Since my last Recently Seen piece, I’ve revisited two films I hadn’t seen in ages, along two new ones. (Of course, I’ve seen other movies over that time, but I either wrote about them elsewhere or didn’t feel the need to write about them at all.)
A- The Pirate (1948), Criterion Channel
Cole Porter’s songs disappoint, but the dances are fun and, for their time, sexy. Most importantly, the story may be the best among all the MGM musicals, playing off and contrasting two common romantic fantasies–pirates and actors. Judy Garland is a young woman on an 18th-century Caribbean isle, who fantasies about a famous and terrible pirate. Gene Kelly plays the actor who falls for her and tries to win her by pretending he’s that pirate. If you think the song “Be a Clown” sounds familiar, producer Arthur Freed reused the music and slightly changed the lyrics for Singin’ in the Rain‘s “Make ’em Laugh.”
B The King (2019), Netflix
It takes a while to get used to watching the story of Henry V without Shakespeare’s language, but director/co-writer David Michôd has a very different take on the historical events. Such a radical approach requires new and modern dialog. In this version, Prince Hal/King Henry starts out as a near pacifist, very unwilling to go to war. But by the end, he’s a cold-blooded killer. The biggest character change is Falstaff, who is no longer comic relief. He’s a bit too loving of wine and women, but he’s also a brilliant and courageous tactician, and becomes the King’s best and most important adviser.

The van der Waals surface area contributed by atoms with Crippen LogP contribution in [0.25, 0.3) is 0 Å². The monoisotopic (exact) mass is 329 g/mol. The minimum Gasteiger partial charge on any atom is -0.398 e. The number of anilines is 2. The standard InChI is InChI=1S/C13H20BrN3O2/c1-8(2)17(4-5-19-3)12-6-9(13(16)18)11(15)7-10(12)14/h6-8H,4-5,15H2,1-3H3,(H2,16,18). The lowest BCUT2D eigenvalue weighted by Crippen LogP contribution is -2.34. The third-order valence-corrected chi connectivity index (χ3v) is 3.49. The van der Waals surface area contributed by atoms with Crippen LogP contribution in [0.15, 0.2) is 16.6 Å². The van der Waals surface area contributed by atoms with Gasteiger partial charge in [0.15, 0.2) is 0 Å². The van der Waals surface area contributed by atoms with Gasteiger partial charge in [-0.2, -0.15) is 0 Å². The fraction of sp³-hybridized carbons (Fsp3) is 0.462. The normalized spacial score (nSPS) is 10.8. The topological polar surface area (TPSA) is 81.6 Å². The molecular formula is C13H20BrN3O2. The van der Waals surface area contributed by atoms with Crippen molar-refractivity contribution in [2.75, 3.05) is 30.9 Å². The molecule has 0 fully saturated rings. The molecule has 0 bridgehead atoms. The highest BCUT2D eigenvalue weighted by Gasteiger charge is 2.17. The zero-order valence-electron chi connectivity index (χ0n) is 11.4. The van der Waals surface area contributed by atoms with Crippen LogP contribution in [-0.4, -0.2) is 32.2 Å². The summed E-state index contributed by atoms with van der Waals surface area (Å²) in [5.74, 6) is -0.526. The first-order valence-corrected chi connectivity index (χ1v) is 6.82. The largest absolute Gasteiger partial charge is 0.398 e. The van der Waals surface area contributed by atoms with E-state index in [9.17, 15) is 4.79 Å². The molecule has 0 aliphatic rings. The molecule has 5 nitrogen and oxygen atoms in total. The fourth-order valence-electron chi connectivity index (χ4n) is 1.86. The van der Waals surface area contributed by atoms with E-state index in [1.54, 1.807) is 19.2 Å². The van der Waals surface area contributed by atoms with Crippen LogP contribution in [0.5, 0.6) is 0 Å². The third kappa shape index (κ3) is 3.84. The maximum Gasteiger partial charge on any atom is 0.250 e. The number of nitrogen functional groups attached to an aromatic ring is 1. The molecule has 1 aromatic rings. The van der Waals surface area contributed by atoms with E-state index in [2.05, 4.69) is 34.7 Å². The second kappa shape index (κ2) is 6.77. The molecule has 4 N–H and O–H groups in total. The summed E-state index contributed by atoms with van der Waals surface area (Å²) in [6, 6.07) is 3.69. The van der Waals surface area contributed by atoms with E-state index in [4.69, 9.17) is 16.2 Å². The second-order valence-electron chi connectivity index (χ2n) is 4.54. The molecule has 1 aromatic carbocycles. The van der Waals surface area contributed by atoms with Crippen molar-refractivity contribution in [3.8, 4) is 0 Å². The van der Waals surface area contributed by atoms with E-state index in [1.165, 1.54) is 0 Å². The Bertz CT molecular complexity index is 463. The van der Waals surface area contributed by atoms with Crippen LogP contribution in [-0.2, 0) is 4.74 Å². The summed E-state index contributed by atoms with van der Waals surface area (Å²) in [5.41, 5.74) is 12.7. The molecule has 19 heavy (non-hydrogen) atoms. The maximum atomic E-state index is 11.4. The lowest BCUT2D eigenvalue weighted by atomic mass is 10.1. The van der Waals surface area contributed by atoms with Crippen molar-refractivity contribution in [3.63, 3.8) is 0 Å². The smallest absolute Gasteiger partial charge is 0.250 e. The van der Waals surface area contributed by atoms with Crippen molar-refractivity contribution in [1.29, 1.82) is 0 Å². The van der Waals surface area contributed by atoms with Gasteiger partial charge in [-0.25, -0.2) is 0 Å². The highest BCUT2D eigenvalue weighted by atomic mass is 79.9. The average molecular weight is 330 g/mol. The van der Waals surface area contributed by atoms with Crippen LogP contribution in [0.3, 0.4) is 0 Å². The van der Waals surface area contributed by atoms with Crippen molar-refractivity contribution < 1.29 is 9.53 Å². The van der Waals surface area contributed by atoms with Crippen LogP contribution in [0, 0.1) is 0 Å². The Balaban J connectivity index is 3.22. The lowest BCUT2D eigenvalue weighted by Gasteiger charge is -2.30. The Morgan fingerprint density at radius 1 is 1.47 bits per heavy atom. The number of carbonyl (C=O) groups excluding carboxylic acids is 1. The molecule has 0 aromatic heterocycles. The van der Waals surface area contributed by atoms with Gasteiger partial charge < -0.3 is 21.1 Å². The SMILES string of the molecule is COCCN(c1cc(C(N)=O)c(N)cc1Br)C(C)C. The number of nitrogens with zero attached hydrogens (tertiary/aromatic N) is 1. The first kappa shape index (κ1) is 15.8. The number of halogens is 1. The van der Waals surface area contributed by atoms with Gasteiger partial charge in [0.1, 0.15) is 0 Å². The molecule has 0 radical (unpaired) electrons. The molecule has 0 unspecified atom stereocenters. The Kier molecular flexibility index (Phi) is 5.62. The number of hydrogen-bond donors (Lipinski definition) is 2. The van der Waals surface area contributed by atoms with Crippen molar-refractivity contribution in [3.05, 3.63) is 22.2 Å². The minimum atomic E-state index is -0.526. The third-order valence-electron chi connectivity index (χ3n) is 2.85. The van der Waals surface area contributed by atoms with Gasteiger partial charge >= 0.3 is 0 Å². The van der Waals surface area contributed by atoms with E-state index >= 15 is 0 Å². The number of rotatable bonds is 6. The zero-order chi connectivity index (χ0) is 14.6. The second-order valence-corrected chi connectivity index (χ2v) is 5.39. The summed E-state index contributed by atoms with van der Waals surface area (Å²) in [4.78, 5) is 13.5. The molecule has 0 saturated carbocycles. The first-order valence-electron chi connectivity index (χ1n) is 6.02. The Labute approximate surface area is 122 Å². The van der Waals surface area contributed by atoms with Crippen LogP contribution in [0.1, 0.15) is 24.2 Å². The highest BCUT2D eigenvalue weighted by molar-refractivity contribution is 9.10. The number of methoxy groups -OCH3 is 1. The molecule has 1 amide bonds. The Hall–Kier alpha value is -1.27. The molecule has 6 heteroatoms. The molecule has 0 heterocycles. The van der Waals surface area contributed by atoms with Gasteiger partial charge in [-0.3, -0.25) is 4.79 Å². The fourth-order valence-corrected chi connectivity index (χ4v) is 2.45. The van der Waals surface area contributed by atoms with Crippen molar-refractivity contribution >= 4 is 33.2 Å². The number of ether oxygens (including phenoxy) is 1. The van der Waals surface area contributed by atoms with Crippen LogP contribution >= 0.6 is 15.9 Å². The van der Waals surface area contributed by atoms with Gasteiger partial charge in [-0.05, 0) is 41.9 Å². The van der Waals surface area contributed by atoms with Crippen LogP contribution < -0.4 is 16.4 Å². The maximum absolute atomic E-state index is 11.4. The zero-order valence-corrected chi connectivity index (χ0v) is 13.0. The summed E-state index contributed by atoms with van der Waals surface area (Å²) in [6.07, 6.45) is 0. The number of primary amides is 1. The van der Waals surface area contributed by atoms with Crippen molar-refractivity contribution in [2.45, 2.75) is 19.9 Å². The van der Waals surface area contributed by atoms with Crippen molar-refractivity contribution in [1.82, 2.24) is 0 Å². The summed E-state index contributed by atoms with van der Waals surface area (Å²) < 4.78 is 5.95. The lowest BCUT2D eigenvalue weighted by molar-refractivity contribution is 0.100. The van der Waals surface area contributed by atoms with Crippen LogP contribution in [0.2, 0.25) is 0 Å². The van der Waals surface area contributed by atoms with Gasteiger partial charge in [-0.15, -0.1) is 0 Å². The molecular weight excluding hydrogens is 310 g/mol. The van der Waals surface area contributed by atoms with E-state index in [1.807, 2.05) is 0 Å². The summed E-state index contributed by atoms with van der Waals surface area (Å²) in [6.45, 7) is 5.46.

B Harriet (2019), Cerrito
I’ve waited for a Harriet Tubman film for years. Now that we finally have it, it’s a bit of a disappointment. It’s still a riveting, suspenseful movie about the horrors of slavery and the courage of those who opposed it. The cast, from Cynthia Erivo on down, are perfect. The countryside manages to be both beautiful and foreboding. But Erivo has too many long speeches that don’t sound realistic. Also, while the film celebrates her incredible courage, it replaces the real Tubman’s keen intelligence with messages from God.
C+ The Curse of the Cat People (1944), Criterion Channel
I was deeply disappointed the first time I saw Val Lewton’s sequel to his very good Cat People. After all, if you’re watching the sequel to a horror movie, you expect horror. But if you look at Curse on its own, it’s an interesting but simplistic drama about a young girl who lives too much in her imagination, and a father who doesn’t know what to do about it. It’s so much unlike a horror movie that could be more accurately be called The Blessing of the Cat People.